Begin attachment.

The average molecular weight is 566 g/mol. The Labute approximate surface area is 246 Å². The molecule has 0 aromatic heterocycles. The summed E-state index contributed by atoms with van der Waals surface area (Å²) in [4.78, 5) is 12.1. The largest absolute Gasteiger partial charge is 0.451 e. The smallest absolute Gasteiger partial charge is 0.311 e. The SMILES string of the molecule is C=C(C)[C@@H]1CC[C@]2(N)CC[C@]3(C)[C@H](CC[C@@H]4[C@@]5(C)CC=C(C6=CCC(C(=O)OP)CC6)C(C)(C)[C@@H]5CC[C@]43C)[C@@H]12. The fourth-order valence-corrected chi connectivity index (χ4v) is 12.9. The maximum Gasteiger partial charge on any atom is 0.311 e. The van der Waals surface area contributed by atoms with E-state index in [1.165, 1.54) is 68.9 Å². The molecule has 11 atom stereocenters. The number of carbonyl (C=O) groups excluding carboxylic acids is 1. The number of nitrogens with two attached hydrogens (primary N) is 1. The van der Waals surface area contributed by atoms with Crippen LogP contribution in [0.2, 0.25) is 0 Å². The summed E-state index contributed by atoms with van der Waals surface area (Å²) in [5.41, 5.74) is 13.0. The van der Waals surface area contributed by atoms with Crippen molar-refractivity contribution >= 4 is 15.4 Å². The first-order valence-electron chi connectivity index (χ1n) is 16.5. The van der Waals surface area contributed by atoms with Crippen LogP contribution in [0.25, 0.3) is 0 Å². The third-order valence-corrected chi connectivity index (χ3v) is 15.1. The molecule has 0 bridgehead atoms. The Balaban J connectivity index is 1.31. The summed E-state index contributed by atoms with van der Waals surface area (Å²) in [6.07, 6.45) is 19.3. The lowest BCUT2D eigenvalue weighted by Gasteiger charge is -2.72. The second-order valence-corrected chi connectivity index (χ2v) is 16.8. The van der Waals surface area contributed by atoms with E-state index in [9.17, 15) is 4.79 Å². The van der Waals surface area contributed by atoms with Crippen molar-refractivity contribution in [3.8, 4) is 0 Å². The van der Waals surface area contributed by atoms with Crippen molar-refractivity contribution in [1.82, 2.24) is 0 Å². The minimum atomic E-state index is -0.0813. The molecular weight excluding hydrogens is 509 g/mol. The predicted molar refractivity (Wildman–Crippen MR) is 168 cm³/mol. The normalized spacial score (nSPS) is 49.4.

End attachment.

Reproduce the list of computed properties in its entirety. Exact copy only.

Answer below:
The average molecular weight is 566 g/mol. The Labute approximate surface area is 246 Å². The molecule has 0 aromatic heterocycles. The summed E-state index contributed by atoms with van der Waals surface area (Å²) in [4.78, 5) is 12.1. The largest absolute Gasteiger partial charge is 0.451 e. The smallest absolute Gasteiger partial charge is 0.311 e. The SMILES string of the molecule is C=C(C)[C@@H]1CC[C@]2(N)CC[C@]3(C)[C@H](CC[C@@H]4[C@@]5(C)CC=C(C6=CCC(C(=O)OP)CC6)C(C)(C)[C@@H]5CC[C@]43C)[C@@H]12. The fourth-order valence-corrected chi connectivity index (χ4v) is 12.9. The maximum Gasteiger partial charge on any atom is 0.311 e. The van der Waals surface area contributed by atoms with E-state index in [1.165, 1.54) is 68.9 Å². The molecule has 11 atom stereocenters. The number of carbonyl (C=O) groups excluding carboxylic acids is 1. The number of nitrogens with two attached hydrogens (primary N) is 1. The van der Waals surface area contributed by atoms with Crippen LogP contribution in [0.2, 0.25) is 0 Å². The summed E-state index contributed by atoms with van der Waals surface area (Å²) in [5.41, 5.74) is 13.0. The van der Waals surface area contributed by atoms with Crippen molar-refractivity contribution >= 4 is 15.4 Å². The first-order valence-electron chi connectivity index (χ1n) is 16.5. The van der Waals surface area contributed by atoms with Crippen LogP contribution in [0.25, 0.3) is 0 Å². The third-order valence-corrected chi connectivity index (χ3v) is 15.1. The molecule has 0 bridgehead atoms. The Balaban J connectivity index is 1.31. The summed E-state index contributed by atoms with van der Waals surface area (Å²) in [6.07, 6.45) is 19.3. The lowest BCUT2D eigenvalue weighted by Gasteiger charge is -2.72. The second-order valence-corrected chi connectivity index (χ2v) is 16.8. The van der Waals surface area contributed by atoms with E-state index in [9.17, 15) is 4.79 Å². The van der Waals surface area contributed by atoms with Crippen molar-refractivity contribution in [3.8, 4) is 0 Å². The van der Waals surface area contributed by atoms with Crippen molar-refractivity contribution in [1.82, 2.24) is 0 Å². The minimum atomic E-state index is -0.0813. The molecular weight excluding hydrogens is 509 g/mol. The predicted molar refractivity (Wildman–Crippen MR) is 168 cm³/mol. The normalized spacial score (nSPS) is 49.4.